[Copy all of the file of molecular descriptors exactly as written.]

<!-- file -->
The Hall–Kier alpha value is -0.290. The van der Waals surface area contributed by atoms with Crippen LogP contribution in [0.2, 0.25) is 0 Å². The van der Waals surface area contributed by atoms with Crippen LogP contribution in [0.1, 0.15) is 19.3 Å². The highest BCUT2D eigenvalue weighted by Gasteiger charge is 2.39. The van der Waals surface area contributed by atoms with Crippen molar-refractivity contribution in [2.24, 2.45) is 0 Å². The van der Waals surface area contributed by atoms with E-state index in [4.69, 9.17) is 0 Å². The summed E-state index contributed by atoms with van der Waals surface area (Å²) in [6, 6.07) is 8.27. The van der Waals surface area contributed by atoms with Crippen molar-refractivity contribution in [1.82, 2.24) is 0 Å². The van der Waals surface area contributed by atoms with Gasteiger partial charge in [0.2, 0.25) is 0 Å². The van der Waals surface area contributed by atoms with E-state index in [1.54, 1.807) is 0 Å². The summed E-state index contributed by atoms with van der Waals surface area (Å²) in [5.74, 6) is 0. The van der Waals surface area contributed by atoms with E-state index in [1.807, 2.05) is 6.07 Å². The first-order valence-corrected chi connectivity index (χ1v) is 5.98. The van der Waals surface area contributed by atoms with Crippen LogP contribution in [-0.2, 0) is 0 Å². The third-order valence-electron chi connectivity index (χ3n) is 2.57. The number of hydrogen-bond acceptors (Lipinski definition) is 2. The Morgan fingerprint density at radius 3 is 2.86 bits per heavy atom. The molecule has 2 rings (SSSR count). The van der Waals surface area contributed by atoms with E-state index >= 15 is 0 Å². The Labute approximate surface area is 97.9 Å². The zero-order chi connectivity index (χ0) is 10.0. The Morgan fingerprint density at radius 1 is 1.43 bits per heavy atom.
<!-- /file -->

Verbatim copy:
The Hall–Kier alpha value is -0.290. The van der Waals surface area contributed by atoms with Crippen LogP contribution in [0.2, 0.25) is 0 Å². The van der Waals surface area contributed by atoms with Crippen LogP contribution in [0.1, 0.15) is 19.3 Å². The highest BCUT2D eigenvalue weighted by Gasteiger charge is 2.39. The van der Waals surface area contributed by atoms with Crippen molar-refractivity contribution in [2.24, 2.45) is 0 Å². The van der Waals surface area contributed by atoms with E-state index in [4.69, 9.17) is 0 Å². The summed E-state index contributed by atoms with van der Waals surface area (Å²) in [6, 6.07) is 8.27. The van der Waals surface area contributed by atoms with Crippen molar-refractivity contribution in [1.82, 2.24) is 0 Å². The van der Waals surface area contributed by atoms with Gasteiger partial charge in [0.2, 0.25) is 0 Å². The van der Waals surface area contributed by atoms with E-state index in [1.54, 1.807) is 0 Å². The summed E-state index contributed by atoms with van der Waals surface area (Å²) in [5.74, 6) is 0. The van der Waals surface area contributed by atoms with E-state index in [1.807, 2.05) is 6.07 Å². The first-order valence-corrected chi connectivity index (χ1v) is 5.98. The van der Waals surface area contributed by atoms with Crippen LogP contribution in [-0.2, 0) is 0 Å². The third-order valence-electron chi connectivity index (χ3n) is 2.57. The number of hydrogen-bond acceptors (Lipinski definition) is 2. The Morgan fingerprint density at radius 3 is 2.86 bits per heavy atom. The molecule has 2 rings (SSSR count). The van der Waals surface area contributed by atoms with E-state index >= 15 is 0 Å². The Labute approximate surface area is 97.9 Å². The zero-order chi connectivity index (χ0) is 10.0. The Morgan fingerprint density at radius 1 is 1.43 bits per heavy atom.